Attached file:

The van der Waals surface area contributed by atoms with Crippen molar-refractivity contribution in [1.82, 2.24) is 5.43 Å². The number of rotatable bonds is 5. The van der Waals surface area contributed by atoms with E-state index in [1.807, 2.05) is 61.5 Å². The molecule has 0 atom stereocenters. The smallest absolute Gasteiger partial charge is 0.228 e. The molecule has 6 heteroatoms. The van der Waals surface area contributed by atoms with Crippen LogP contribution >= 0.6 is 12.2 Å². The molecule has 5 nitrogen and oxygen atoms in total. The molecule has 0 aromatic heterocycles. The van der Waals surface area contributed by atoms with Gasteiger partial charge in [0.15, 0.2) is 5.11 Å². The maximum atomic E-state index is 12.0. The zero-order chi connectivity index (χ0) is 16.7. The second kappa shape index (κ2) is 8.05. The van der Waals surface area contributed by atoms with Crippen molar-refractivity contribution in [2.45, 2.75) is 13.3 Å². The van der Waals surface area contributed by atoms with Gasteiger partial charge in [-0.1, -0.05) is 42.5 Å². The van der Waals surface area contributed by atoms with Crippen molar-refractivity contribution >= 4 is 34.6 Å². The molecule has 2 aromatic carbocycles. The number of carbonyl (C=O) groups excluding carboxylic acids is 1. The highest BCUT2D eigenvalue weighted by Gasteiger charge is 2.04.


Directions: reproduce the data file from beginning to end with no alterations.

The van der Waals surface area contributed by atoms with Crippen molar-refractivity contribution in [1.82, 2.24) is 5.43 Å². The number of rotatable bonds is 5. The van der Waals surface area contributed by atoms with E-state index in [1.807, 2.05) is 61.5 Å². The molecule has 0 atom stereocenters. The smallest absolute Gasteiger partial charge is 0.228 e. The molecule has 6 heteroatoms. The van der Waals surface area contributed by atoms with Crippen LogP contribution >= 0.6 is 12.2 Å². The molecule has 5 nitrogen and oxygen atoms in total. The molecule has 0 aromatic heterocycles. The van der Waals surface area contributed by atoms with Gasteiger partial charge in [0.15, 0.2) is 5.11 Å². The maximum atomic E-state index is 12.0. The zero-order chi connectivity index (χ0) is 16.7. The second kappa shape index (κ2) is 8.05. The van der Waals surface area contributed by atoms with Crippen molar-refractivity contribution in [2.45, 2.75) is 13.3 Å². The van der Waals surface area contributed by atoms with Gasteiger partial charge in [-0.1, -0.05) is 42.5 Å². The van der Waals surface area contributed by atoms with Crippen molar-refractivity contribution >= 4 is 34.6 Å². The molecule has 2 aromatic carbocycles. The number of carbonyl (C=O) groups excluding carboxylic acids is 1. The highest BCUT2D eigenvalue weighted by Gasteiger charge is 2.04.